Healthy Living in the North

Your health is worth taking the time to move!

don't give up

Don’t ever give up… don’t ever stop moving, no matter what it is you do.

I love quotes. I love collecting them and using the words to remind me to think differently. When I was writing the Northern Health position paper on sedentary behaviour and physical inactivity, I came across one quote that has become a very important reminder as I continue to wait for surgery to fix a damaged knee.

Great thoughts can still be important even when taken out of time and place. One hundred and forty years ago, Edward Stanley, the 15th Earl of Derby was giving a speech to students preparing to graduate. The words he spoke then, still resonate strongly now: “Those who think they have not time for bodily exercise will sooner or later have to find time for illness.”  

This wasn’t a new idea. Several thousand years earlier, Plato said, “Lack of activity destroys the good condition of every human being, while movement and methodical physical exercise save it and preserve it.”

Running and long walks used to be my passion, but they were not the best choice to keep my knee protected from injury. Being faced with physical restrictions that ended my favourite ways to exercise might have meant I would just give up and wait for the problem to be fixed.

There are many people just like me who are waiting for a problem to be fixed or have given up and begun to decline in fitness. The easy answer would be for me to go into a wheelchair or scooter, or even a seat elevator to get up and down my stairs at home. My doctor had different ideas.

I was struggling with depression and frustrated because I couldn’t go for the mind-clearing walks I loved. He reminded me that my knee will be fixed at some point and that right now my mental well-being was more important than my knee. I needed to find ways to be active that didn’t involve walking or running, but I needed to keep moving.

Now I use a stationary bike or I go to the pool and run in the deep water. While these aren’t my favourites, they are the exercises that keep me moving and keep me in a better place, both mentally and physically. Exercise keeps my joints and muscles fluid and strong, so even though my knee doesn’t want to work right like the rest of my body, it is hanging in there waiting to get treatment so it can catch up and be strong again.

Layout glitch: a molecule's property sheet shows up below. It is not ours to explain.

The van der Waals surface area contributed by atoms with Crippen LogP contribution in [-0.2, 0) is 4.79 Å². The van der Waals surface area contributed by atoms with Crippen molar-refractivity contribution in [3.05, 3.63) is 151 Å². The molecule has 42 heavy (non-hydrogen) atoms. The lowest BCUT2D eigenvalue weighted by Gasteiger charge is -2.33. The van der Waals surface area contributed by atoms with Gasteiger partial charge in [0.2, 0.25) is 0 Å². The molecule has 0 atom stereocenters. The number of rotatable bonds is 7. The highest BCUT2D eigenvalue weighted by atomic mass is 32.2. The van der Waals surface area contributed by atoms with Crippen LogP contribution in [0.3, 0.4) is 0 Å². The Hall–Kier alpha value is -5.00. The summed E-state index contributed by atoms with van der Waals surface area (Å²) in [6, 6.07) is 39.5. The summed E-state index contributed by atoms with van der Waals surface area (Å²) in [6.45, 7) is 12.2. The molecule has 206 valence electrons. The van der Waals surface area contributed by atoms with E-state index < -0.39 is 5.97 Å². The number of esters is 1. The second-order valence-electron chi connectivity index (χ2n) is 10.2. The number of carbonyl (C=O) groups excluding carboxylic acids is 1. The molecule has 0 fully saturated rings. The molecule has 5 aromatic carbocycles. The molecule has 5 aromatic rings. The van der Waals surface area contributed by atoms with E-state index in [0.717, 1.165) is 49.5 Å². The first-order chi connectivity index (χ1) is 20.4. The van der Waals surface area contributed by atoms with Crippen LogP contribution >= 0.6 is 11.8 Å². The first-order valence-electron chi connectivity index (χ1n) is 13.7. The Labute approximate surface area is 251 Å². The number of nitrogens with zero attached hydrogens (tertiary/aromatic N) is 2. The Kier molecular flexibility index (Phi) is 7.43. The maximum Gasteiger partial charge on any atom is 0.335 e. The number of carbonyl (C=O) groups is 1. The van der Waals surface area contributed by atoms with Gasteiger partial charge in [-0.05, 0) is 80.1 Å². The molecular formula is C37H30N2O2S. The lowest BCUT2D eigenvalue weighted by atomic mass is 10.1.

Many days, as I watch co-workers and family go for walks, I realize it would be easy to feel sorry for myself and give up.  But giving up isn’t an option, I want to live a long and healthy and active life enjoying spending my children, their spouses and my wonderful grandchildren. Many people say that exercise is the best medicine… and I think they are right. If I don’t exercise, I don’t feel good and I don’t move well. If I exercise, I don’t have as much pain and I also enjoy the benefits of an improved mood as a side-effect of exercise.

Don’t ever give up… don’t ever stop moving. Research has shown that you can build muscle strength no matter what your age. Of course, at 90 you won’t build muscles like a 20-year old, but you can still build enough muscle to be as independent as possible. Keep moving, because as soon as you stop, there will be lots and lots of time for you to experience the diseases that come from moving less and sitting more.

Check out Dr. Mike Evan’s work 23 ½ hours: What is the single best thing we can do for our health? I hope you too will be inspired to find ways to keep moving.

[Editor’s note:  This is a great example of what the key message “Make time for physical activity, or TAKE time to be sickmeans to Christine. Tell us what it means to you! Visit our Picture YOU Healthy contest page for more details on your chance to win!]

Christine Glennie-Visser

About Christine Glennie-Visser

Christine is the regional coordinator for the HEAL (Healthy Eating, Active Living) Network in northern B.C. Christine loves to share good healthy local food with family, friends and co-workers and is passionate about making the healthy choice the easier choice for everyone. Although she is currently limited in her physical activity choices for medical reasons, she has become creative at fitting in activity and spends many happy hours deep water running and using gentle resistance training and stretching to maintain muscle strength. Christine can often be found in her kitchen, developing or testing recipes, and conspiring with her six grandchildren to encourage their parents to eat more fruits and vegetables! (Christine no longer works with Northern Health, we wish her all the best.)